Trump Judge To Decide On $370 Million In Penalties In NY Real Estate Trial

Tyler Durden's Photo
by Tyler Durden
Monday, Jan 29, 2024 - 09:40 PM

Days after a New York jury ordered Donald Trump to pay $83.3 million on top of the $5 million he was previously ordered to pay to sexual assault accuser E. Jean Carroll, the former president and 2024 GOP frontrunner now faces $370 million in penalties for allegedly committing years of financial fraud.

And instead of a jury deliberating, Judge Arthur Engoron, who hates Trump, has sole discretion over the penalty after anti-Trump New York Attorney General Letitia James (who called him an "Illegitimate president" during her run for AG) made the request for $370 million after originally seeking $250 million.

Engoron, who said earlier this month that he will try to issue a ruling in the case by Jan. 31, has already ruled that Trump committed years of fraud by inflating his wealth and assets in order to obtain preferential terms from banks. And because Trump waived his right to a trial by jury, Engoron will be the sole arbiter when it comes to claims and penalties.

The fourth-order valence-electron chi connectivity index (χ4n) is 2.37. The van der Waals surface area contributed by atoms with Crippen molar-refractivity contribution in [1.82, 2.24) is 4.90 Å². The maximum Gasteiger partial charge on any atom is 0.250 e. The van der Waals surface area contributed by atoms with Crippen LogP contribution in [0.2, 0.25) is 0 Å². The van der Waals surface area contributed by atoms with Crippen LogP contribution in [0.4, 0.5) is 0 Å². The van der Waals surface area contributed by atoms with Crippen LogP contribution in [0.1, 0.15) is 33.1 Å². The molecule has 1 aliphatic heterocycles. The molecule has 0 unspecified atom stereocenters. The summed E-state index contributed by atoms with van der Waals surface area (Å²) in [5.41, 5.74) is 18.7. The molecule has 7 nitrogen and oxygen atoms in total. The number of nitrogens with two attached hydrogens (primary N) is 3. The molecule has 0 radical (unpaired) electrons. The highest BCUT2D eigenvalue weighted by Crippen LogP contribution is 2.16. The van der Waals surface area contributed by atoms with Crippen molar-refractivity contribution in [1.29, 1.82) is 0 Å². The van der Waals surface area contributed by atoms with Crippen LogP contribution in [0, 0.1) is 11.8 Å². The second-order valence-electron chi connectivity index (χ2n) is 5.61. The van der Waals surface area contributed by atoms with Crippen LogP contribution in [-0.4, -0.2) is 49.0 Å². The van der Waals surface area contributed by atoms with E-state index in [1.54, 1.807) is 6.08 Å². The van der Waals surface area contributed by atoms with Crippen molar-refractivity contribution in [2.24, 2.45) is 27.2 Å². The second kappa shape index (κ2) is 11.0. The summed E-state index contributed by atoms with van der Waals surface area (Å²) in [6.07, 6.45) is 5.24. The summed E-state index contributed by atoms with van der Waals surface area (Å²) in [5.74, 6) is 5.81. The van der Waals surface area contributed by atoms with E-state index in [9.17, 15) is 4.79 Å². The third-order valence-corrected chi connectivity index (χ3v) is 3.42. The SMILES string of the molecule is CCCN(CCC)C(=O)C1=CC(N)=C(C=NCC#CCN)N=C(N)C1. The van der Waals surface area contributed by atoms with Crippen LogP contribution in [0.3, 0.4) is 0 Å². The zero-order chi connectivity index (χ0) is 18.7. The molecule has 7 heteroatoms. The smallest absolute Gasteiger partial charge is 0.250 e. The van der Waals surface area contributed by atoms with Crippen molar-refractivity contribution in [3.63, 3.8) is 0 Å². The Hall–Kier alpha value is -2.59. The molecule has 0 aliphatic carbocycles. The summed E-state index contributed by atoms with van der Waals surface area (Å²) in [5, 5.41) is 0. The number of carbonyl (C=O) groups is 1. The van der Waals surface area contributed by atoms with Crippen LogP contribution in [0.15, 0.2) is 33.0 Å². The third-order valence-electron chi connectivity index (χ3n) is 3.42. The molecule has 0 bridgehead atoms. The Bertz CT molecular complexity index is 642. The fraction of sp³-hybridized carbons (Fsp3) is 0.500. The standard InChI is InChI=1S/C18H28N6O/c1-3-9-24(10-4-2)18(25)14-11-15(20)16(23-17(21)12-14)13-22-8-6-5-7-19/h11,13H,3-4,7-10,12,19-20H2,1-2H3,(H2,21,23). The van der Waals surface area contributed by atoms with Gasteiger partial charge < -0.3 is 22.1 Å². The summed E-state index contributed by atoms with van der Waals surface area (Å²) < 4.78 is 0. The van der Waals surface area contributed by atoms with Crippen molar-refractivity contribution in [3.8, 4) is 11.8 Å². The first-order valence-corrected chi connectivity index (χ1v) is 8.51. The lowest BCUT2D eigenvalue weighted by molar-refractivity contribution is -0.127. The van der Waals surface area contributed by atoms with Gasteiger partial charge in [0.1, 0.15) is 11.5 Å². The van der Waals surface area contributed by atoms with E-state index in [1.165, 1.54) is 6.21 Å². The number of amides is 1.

James filed the civil lawsuit in 2022, accusing Trump and family members of financial fraud - inflating his net worth by as much as $3.6 billion for over a decade. James also says that Trump and his employees made false entries in business records, falsified financial statements, and committed insurance fraud.

The judge has already removed various business certificates from Trump, two of his sons, and the Trump Organization.

Trump took the stand in the case last November, but skipped a second testimony on Dec.11, saying on Truth Social: "I have already testified to everything & have nothing more to say other than that this is a complete & total election interference."

As Axios notes, three of Trump's children have testified in the case:

  • Donald Trump Jr. denied having any role in preparing financial statements for the Trump Organization, saying during his testimony that accountants prepared them. The statements are at the center of the lawsuit.
  • Eric Trump, meanwhile, sought to differentiate between general financial records created for the Trump Organization and statements of financial condition. He also claimed that he and his siblings are "collateral damage" of the case against their father.
  • Ivanka Trump, who was dismissed from the lawsuit, testified she was not involved in preparing her father's financial statements. The prosecution rested its case after her testimony.

Trump took the stand for nearly four hours in November, in which he and Engoron verbally jousted throughout.

Trump was slapped with a gag order in the case and fined twice, after he made comments disparaging Engoron's staff. After it was temporarily lifted, a New York appeals court reinstated it after Trump made a post on his Truth Social account about the clerk.